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Friday, October 9th. Holy Gospel of Jesus Christ according to St Luke 11:15-26.


Friday of the Twenty-seventh week in Ordinary Time

9 October 2015

“If it is by the finger of God that I drive out demons,

then the kingdom of God has come upon you.”

CLEAN stdas0075

Holy Gospel of Jesus Christ according to Saint Luke 11:15-26. 

When Jesus had driven out a demon, some of the crowd said: “By the power of Beelzebul, the prince of demons, he drives out demons.”
Others, to test him, asked him for a sign from heaven.
But he knew their thoughts and said to them, “Every kingdom divided against itself will be laid waste and house will fall against house.
And if Satan is divided against himself, how will his kingdom stand? For you say that it is by Beelzebul that I drive out demons.
If I, then, drive out demons by Beelzebul, by whom do your own people drive them out? Therefore they will be your judges.
But if it is by the finger of God that I drive out demons, then the kingdom of God has come upon you.
When a strong man fully armed guards his palace, his possessions are safe.
But when one stronger than he attacks and overcomes him, he takes away the armor on which he relied and distributes the spoils.
Whoever is not with me is against me, and whoever does not gather with me scatters.”
When an unclean spirit goes out of someone, it roams through arid regions searching for rest but, finding none, it says, ‘I shall return to my home from which I came.’
But upon returning, it finds it swept clean and put in order.
Then it goes and brings back seven other spirits more wicked than itself who move in and dwell there, and the last condition of that person is worse than the first.”

©Evangelizo.org 2001-2015

Image: From Bible Hub


Friday of the Twenty-seventh week in Ordinary Time

9 October 2015

Commentary of the day

Saint Irenaeus of Lyons (c.130-c.208),

An engraving of St Irenaeus, Bishop of Lugdunum in Gaul (now Lyons, France)

An engraving of St Irenaeus, Bishop of Lugdunum in Gaul (now Lyons, France)

Saint Irenaeus of Lyons (c.130-c.208),

Bishop, theologian and martyr
Against the heresies, V,5,2 (SC 153, p.63f.)

“But if it is by the finger of God that I drive out demons, then the kingdom of God has come upon you”

Because Enoch was pleasing to God he was translated bodily into heaven, thus prefiguring the translation of the just. Elijah, too, was taken up just as he was, in the substance of his bodily shape (2Kgs 2,11), foreshadowing by this the taking up of the spiritual man. Their bodies did not in any way prevent this translation or taking up for it was by means of the same hands by which they were formed in the beginning (Gn 2,7) that they were translated and taken up. Because, in the case of Adam, God’s hands were accustomed to guide, hold and carry the work they had formed, to take it up and set it down wherever they wanted. And where was this first man placed? In Paradise, undoubtedly, as Scripture says: “And God planted a garden in Eden, in the east, and he placed there the man whom he had formed,” (v.8). And it was from there that he was expelled in this world for having disobeyed…

Does anyone believe that it is impossible men should remain alive for as long as the first of the patriarchs? Does he think that Elijah was not taken up in his body but that his body was consumed on the chariot of fire? Let him consider that Jonah, having been cast to the bottom of the sea and swallowed up in the belly of the fish, was cast up on the shore safe and sound at God’s orders. Ananias, Azarias and Mizael, thrown into a fiery furnace heated up seven times, experienced no harm and not even a smell of fire was about them (Dan 3,94). If the hand of God helped them and accomplished extraordinary things in them, impossible to human nature, what is astonishing if this same hand likewise accomplished an extraordinary thing by carrying out the will of the Father in those who were translated? Now this Hand is the Son of God, (cf Dan 3,92).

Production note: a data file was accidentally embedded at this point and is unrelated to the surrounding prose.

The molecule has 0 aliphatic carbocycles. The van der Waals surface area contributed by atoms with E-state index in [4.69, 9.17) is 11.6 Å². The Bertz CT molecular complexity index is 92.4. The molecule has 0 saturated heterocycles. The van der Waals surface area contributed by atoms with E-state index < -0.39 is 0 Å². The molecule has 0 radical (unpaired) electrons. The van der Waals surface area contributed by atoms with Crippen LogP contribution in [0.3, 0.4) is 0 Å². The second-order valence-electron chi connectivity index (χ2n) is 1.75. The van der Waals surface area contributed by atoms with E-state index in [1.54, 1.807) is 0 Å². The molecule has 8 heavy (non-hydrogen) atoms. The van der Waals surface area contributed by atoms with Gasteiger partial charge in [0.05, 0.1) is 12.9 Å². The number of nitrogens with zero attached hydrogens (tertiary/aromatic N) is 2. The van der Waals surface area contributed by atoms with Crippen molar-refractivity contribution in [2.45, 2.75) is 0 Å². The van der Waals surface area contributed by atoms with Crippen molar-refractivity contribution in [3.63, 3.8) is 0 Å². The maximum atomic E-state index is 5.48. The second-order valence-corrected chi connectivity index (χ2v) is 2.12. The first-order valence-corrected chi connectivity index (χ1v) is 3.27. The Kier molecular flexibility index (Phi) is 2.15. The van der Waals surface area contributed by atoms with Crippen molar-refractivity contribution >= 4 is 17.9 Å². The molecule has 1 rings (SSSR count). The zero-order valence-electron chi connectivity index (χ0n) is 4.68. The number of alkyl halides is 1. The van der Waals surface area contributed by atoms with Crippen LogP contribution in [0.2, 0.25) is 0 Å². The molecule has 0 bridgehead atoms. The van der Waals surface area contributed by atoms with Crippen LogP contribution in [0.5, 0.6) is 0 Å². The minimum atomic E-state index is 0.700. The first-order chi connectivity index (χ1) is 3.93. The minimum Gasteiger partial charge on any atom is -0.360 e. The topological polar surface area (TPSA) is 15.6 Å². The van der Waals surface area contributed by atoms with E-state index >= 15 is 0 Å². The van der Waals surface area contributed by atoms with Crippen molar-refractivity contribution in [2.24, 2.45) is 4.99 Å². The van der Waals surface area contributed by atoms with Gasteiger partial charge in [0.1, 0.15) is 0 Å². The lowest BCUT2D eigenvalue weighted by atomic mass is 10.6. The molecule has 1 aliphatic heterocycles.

©Evangelizo.org 2001-2015

Image: From Wikipedia, the free encyclopedia


Friday of the Twenty-seventh week in Ordinary Time

9 October 2015

Saints of the day

St. Louis Bertrand, Dominican (1526-1581)



        St. Louis Bertrand was born at Valencia, in Spain, in 1526, of the same family as St. Vincent Ferrer. In 1545, after severe trials, he was professed in the Dominican Order, and at the age of twenty-five was made master of novices, and trained up many great servants of God.

        When the plague broke out in Valencia he devoted himself to the sick and dying, and with his own hands buried the dead. In 1562 he obtained leave to embark for the American mission, and there converted vast multitudes to the Faith. He was favored with the gift of miracles, and while preaching in his native Spanish was understood in various languages.

After seven years he returned to Spain, to plead the cause of the oppressed Indians, but he was not permitted to return and labor among them. He spent his remaining days toiling in his own country, till at length, in 1580, he was carried from the pulpit in the Cathedral at Valencia to the bed from whence he never rose.

        He died on the day he had foretold-October 9, 1581.

Lives of the Saints, by Alban Butler, Benziger Bros. ed. [1894]
©Evangelizo.org 2001-2015


Friday of the Twenty-seventh week in Ordinary Time

9 October 2015

Saints of the day

St. John Leonardi, Priest (c. 1541-1609)



        St. John Leonardi was born in Tuscany about 1541. He was ordained priest, and founded a community to teach the young and to instruct adults against the Protestant Reformers.

        He went to Rome and worked with Philip Neri for a time. In preparing priests for mission work, he laid the foundations of the Congregation for the Propagation of the Faith.

        He died in 1609.

The Weekday Missal (1975)
©Evangelizo.org 2001-2015


Friday of the Twenty-seventh week in Ordinary Time

9 October 2015

Saints of the day

Bl. John Henry Newman, († 1890)


Blessed John Henry Newman
Priest, founder of a religious community, theologian

        This day that has brought us together here in Birmingham is a most auspicious one. In the first place, it is the Lord’s Day, Sunday, the day when our Lord Jesus Christ rose from the dead and changed the course of human history for ever, offering new life and hope to all who live in darkness and in the shadow of death. (…)Yet there is another, more joyful reason why this is an auspicious day for Great Britain, for the Midlands, for Birmingham. It is the day that sees Cardinal John Henry Newman formally raised to the altars and declared Blessed.(…)